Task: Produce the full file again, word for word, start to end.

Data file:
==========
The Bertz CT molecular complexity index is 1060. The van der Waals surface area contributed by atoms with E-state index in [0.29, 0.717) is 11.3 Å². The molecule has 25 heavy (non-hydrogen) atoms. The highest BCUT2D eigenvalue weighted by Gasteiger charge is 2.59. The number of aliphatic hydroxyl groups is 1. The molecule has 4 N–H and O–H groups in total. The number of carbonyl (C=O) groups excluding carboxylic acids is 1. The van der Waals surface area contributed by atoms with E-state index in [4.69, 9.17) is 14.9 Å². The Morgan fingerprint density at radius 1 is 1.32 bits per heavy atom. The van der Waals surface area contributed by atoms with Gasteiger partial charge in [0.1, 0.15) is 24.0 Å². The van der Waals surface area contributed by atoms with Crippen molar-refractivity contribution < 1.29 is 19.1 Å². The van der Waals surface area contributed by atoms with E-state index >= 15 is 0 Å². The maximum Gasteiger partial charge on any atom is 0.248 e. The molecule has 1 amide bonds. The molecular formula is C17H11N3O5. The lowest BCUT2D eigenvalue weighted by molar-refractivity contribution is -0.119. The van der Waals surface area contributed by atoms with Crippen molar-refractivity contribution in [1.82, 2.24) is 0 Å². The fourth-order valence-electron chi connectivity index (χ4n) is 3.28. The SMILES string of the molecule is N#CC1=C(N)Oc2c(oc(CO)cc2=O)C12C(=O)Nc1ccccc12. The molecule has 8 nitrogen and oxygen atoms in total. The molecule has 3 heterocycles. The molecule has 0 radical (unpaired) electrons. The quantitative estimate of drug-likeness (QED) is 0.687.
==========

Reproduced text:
The Bertz CT molecular complexity index is 1060. The van der Waals surface area contributed by atoms with E-state index in [0.29, 0.717) is 11.3 Å². The molecule has 25 heavy (non-hydrogen) atoms. The highest BCUT2D eigenvalue weighted by Gasteiger charge is 2.59. The number of aliphatic hydroxyl groups is 1. The molecule has 4 N–H and O–H groups in total. The number of carbonyl (C=O) groups excluding carboxylic acids is 1. The van der Waals surface area contributed by atoms with E-state index in [4.69, 9.17) is 14.9 Å². The Morgan fingerprint density at radius 1 is 1.32 bits per heavy atom. The van der Waals surface area contributed by atoms with Gasteiger partial charge in [0.1, 0.15) is 24.0 Å². The van der Waals surface area contributed by atoms with Crippen molar-refractivity contribution < 1.29 is 19.1 Å². The van der Waals surface area contributed by atoms with E-state index >= 15 is 0 Å². The maximum Gasteiger partial charge on any atom is 0.248 e. The molecule has 1 amide bonds. The molecular formula is C17H11N3O5. The lowest BCUT2D eigenvalue weighted by molar-refractivity contribution is -0.119. The van der Waals surface area contributed by atoms with Crippen molar-refractivity contribution in [1.82, 2.24) is 0 Å². The fourth-order valence-electron chi connectivity index (χ4n) is 3.28. The SMILES string of the molecule is N#CC1=C(N)Oc2c(oc(CO)cc2=O)C12C(=O)Nc1ccccc12. The molecule has 8 nitrogen and oxygen atoms in total. The molecule has 3 heterocycles. The molecule has 0 radical (unpaired) electrons. The quantitative estimate of drug-likeness (QED) is 0.687.